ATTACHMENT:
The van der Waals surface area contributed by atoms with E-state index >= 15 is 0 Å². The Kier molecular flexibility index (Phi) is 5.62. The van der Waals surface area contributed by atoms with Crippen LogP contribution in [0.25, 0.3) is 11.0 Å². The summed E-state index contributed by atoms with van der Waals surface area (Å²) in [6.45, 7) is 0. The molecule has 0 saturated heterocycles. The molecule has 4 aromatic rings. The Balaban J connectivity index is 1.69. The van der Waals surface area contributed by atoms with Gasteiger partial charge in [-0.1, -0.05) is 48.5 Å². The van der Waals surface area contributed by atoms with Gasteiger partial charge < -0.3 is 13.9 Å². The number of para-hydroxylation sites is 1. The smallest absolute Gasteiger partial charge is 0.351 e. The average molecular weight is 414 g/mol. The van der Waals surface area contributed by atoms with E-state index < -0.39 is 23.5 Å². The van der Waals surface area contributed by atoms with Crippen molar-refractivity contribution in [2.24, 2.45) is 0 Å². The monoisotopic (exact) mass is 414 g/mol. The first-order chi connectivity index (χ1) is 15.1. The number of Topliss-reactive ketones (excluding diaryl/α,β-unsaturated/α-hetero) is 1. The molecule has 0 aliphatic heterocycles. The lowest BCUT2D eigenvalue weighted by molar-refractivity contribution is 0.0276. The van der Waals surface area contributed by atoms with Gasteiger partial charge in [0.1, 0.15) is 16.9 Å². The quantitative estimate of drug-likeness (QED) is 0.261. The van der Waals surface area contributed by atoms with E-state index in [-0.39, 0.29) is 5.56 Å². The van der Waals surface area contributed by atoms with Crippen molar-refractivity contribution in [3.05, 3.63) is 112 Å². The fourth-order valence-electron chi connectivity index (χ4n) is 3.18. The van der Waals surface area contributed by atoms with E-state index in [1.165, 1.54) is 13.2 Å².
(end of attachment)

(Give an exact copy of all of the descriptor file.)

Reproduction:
The van der Waals surface area contributed by atoms with E-state index >= 15 is 0 Å². The Kier molecular flexibility index (Phi) is 5.62. The van der Waals surface area contributed by atoms with Crippen LogP contribution in [0.25, 0.3) is 11.0 Å². The summed E-state index contributed by atoms with van der Waals surface area (Å²) in [6.45, 7) is 0. The molecule has 0 saturated heterocycles. The molecule has 4 aromatic rings. The Balaban J connectivity index is 1.69. The van der Waals surface area contributed by atoms with Gasteiger partial charge in [-0.1, -0.05) is 48.5 Å². The van der Waals surface area contributed by atoms with Gasteiger partial charge < -0.3 is 13.9 Å². The number of para-hydroxylation sites is 1. The smallest absolute Gasteiger partial charge is 0.351 e. The average molecular weight is 414 g/mol. The van der Waals surface area contributed by atoms with E-state index < -0.39 is 23.5 Å². The van der Waals surface area contributed by atoms with Crippen molar-refractivity contribution in [2.24, 2.45) is 0 Å². The monoisotopic (exact) mass is 414 g/mol. The first-order chi connectivity index (χ1) is 15.1. The number of Topliss-reactive ketones (excluding diaryl/α,β-unsaturated/α-hetero) is 1. The molecule has 0 aliphatic heterocycles. The lowest BCUT2D eigenvalue weighted by molar-refractivity contribution is 0.0276. The van der Waals surface area contributed by atoms with Gasteiger partial charge in [0.1, 0.15) is 16.9 Å². The quantitative estimate of drug-likeness (QED) is 0.261. The van der Waals surface area contributed by atoms with E-state index in [-0.39, 0.29) is 5.56 Å². The van der Waals surface area contributed by atoms with Crippen molar-refractivity contribution in [3.05, 3.63) is 112 Å². The fourth-order valence-electron chi connectivity index (χ4n) is 3.18. The van der Waals surface area contributed by atoms with E-state index in [1.165, 1.54) is 13.2 Å².